Mr. Hirshberg became an employee of ConocoPhillips on October 6, 2010. As an inducement to his employment, the HRCC approved the grant of 48,945 restricted stock units (valued at $2,899,991), effective on the date of employment, the restrictions on which lapse on the third anniversary of his employment. Other terms and conditions of the restricted stock unit awards reflect the standard terms and conditions of restricted stock unit awards under PSP. At the spinoff, the award was converted to 64,195 units using the concentrate ratio to maintain the pre- and post-spin value. The amounts for 2010 reflected in the table include these awards, as well as his target awards under PSP. For discussion of the methodology of converting units and options at the repositioning, including the basket conversion and the concentrate conversion, see the narrative at the beginning of the Outstanding Equity Awards at Fiscal Year End.

(4)

Amounts represent the dollar amount recognized as the aggregate grant date fair value, as determined in accordance with FASB ASC Topic 718. See the “Employee Benefit Plans” section of Note 19 in the Notes to Consolidated Financial Statements in the Company’s 2012 Annual Report on Form 10-K for a discussion of the relevant assumptions used in this determination. All such options were awarded under the Company’s Stock Option Program. Options awarded to Named Executive Officers under that program generally vest in three equal annual installments beginning with the first anniversary from the date of grant and expire ten years after the date of grant. However, if a Named Executive Officer has attained the early retirement age of 55 with five years of service, the value of the options granted is taken in the year of grant or over the number of months until the executive attains age 55 with five years of service.

Option awards are made in February of each year at a regularly-scheduled meeting of the HRCC. Occasionally, option awards may be made at other times, such as upon the commencement of employment of an individual. In determining the number of shares to be subject to these option grants, the HRCC uses a Black-Scholes-Merton-based methodology to value the options.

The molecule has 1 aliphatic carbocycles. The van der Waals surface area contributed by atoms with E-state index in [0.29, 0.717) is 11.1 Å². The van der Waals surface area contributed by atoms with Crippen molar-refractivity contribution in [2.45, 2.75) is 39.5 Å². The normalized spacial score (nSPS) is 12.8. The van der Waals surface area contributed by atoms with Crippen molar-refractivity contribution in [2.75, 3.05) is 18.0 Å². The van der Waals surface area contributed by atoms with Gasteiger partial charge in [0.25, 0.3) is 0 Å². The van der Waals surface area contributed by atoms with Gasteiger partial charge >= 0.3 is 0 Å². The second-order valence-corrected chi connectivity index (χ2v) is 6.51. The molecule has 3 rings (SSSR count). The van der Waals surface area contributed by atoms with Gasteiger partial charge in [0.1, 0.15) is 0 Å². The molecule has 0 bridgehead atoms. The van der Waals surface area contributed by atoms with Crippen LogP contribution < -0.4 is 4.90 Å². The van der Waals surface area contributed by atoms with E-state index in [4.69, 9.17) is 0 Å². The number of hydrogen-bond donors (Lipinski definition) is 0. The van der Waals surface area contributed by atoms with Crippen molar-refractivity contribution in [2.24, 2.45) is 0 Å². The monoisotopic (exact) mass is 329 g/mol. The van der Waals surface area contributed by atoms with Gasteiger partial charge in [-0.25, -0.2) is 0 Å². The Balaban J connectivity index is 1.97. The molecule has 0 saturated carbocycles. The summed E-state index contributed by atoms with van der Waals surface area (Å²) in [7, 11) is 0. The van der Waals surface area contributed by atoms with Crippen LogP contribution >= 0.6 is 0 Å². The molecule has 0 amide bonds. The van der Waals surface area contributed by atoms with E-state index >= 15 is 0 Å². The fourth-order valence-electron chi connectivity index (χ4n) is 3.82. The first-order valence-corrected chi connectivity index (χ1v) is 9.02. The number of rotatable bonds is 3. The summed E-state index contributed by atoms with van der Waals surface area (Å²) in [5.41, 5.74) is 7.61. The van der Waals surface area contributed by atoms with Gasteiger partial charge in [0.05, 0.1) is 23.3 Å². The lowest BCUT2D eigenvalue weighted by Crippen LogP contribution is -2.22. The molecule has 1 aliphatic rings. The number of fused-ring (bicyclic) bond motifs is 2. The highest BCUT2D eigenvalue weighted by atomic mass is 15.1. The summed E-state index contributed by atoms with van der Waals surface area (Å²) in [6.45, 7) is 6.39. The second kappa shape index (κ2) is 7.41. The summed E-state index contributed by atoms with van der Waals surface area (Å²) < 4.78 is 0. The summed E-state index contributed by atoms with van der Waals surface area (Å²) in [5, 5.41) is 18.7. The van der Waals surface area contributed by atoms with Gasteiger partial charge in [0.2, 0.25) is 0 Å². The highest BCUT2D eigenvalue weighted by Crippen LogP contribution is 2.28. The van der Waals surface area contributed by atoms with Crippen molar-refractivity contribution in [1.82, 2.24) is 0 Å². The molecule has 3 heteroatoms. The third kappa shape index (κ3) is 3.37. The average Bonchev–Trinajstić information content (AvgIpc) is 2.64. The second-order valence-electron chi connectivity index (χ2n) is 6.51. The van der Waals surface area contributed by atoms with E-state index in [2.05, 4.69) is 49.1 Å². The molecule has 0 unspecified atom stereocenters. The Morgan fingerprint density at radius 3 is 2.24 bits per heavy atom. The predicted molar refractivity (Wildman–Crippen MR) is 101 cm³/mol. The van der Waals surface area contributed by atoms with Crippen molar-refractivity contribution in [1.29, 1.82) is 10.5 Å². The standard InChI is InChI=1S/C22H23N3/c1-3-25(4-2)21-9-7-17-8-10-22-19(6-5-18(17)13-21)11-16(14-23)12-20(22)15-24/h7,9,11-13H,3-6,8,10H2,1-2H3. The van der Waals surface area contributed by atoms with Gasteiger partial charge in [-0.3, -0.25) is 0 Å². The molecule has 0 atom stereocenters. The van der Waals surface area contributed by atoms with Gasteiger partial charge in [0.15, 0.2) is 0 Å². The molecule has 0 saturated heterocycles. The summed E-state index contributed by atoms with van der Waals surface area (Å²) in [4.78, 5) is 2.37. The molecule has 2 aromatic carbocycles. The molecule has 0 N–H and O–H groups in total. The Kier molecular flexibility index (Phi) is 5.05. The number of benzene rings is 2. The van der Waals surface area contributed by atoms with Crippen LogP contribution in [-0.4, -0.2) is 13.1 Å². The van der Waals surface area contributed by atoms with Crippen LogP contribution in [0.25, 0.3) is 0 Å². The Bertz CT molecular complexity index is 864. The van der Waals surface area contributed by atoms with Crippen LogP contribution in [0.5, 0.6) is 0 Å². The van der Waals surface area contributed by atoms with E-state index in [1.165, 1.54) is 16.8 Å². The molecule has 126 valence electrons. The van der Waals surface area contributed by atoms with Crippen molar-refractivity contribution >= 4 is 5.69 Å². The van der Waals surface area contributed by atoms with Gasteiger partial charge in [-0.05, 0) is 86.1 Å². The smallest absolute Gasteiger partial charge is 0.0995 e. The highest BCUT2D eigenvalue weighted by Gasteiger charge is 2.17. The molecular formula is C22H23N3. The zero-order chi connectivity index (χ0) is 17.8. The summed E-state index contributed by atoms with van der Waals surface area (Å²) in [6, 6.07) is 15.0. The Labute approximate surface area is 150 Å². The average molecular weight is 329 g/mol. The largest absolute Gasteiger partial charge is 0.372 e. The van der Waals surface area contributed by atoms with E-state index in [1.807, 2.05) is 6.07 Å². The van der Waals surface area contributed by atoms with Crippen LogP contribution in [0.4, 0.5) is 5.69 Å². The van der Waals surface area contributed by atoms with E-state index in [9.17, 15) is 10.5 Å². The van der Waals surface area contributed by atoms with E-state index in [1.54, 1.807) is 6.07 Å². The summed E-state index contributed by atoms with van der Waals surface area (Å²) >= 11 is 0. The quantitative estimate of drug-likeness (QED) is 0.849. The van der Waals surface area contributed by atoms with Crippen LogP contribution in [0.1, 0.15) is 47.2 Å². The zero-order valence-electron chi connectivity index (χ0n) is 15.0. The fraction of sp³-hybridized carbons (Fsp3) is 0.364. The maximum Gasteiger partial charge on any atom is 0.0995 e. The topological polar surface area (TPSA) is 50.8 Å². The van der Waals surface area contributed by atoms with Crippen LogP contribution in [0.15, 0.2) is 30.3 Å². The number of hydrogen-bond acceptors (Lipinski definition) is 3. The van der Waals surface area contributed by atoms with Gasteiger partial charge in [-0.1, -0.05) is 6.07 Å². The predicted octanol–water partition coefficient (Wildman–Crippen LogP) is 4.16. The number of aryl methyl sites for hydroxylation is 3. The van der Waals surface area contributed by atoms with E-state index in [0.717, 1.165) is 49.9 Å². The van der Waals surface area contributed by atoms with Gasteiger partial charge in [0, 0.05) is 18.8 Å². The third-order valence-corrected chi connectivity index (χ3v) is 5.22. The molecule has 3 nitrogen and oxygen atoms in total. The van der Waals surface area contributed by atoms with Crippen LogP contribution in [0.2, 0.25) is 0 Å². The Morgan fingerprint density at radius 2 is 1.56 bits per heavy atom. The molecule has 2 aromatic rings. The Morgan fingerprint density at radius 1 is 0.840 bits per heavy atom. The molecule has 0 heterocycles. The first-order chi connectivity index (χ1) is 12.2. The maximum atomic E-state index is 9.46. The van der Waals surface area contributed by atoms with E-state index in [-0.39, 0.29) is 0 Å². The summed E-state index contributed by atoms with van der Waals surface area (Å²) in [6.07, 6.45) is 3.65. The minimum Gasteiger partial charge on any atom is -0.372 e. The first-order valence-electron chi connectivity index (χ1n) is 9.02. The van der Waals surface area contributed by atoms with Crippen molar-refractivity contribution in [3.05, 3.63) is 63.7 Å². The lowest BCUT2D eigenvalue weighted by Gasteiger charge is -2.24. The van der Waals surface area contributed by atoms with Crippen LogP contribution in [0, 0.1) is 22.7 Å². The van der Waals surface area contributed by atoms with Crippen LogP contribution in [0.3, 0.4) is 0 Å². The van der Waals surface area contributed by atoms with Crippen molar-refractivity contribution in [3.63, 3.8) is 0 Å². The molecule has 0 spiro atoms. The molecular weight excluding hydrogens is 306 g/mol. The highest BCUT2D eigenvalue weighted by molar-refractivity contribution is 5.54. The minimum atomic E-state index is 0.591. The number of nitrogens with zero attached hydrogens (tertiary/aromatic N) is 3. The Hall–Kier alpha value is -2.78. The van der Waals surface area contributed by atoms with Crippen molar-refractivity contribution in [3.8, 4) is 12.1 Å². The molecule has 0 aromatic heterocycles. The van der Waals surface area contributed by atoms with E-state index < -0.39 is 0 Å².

For each of Messrs. Mulva and Chiang, the full amount of grant is shown although it was later pro-rated for the number of months he was employed during 2012 per the terms and conditions of the award.

(5)

Includes amounts paid under VCIP and amounts that were voluntarily deferred to the Company’s Key Employee Deferred Compensation Plan. See also note 2 above.

(6)

Amounts represent the actuarial increase in the present value of the Named Executive Officer’s benefits under all pension plans maintained by the Company determined using interest rate and mortality rate assumptions consistent with those used in the Company’s financial statements. Interest rate assumption changes have a significant impact on the pension values with periods of lower interest rates having the effect of increasing the actuarial values reported and vice versa.

(7)

As discussed in Compensation Discussion and Analysis beginning on page 39 of this proxy statement, ConocoPhillips provides its executives with a number of compensation and benefit arrangements. The tables below reflect amounts earned under those arrangements. We have excluded arrangements that are generally available to our U.S.-based salaried employees, such as our medical, dental, life and accident insurance, disability, and health savings and flexible spending account arrangements, since all of our Named Executive Officers are U.S.-based salaried employees. Certain of the amounts reflected below were paid in local currencies for Named Executive Officers with foreign compensation, which we value in this table in U.S. dollars using a monthly currency valuation for the month in which costs were incurred. All Other Compensation includes the following amounts, which were determined using actual cost paid by the Company unless otherwise noted:

 

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Name

 

Personal

Use of

Company

Aircraft(a)

($)

Auto-

mobile

Provided

by

Company(b)

($)

Home

Security(c)

($)

Annual

Phy-

sical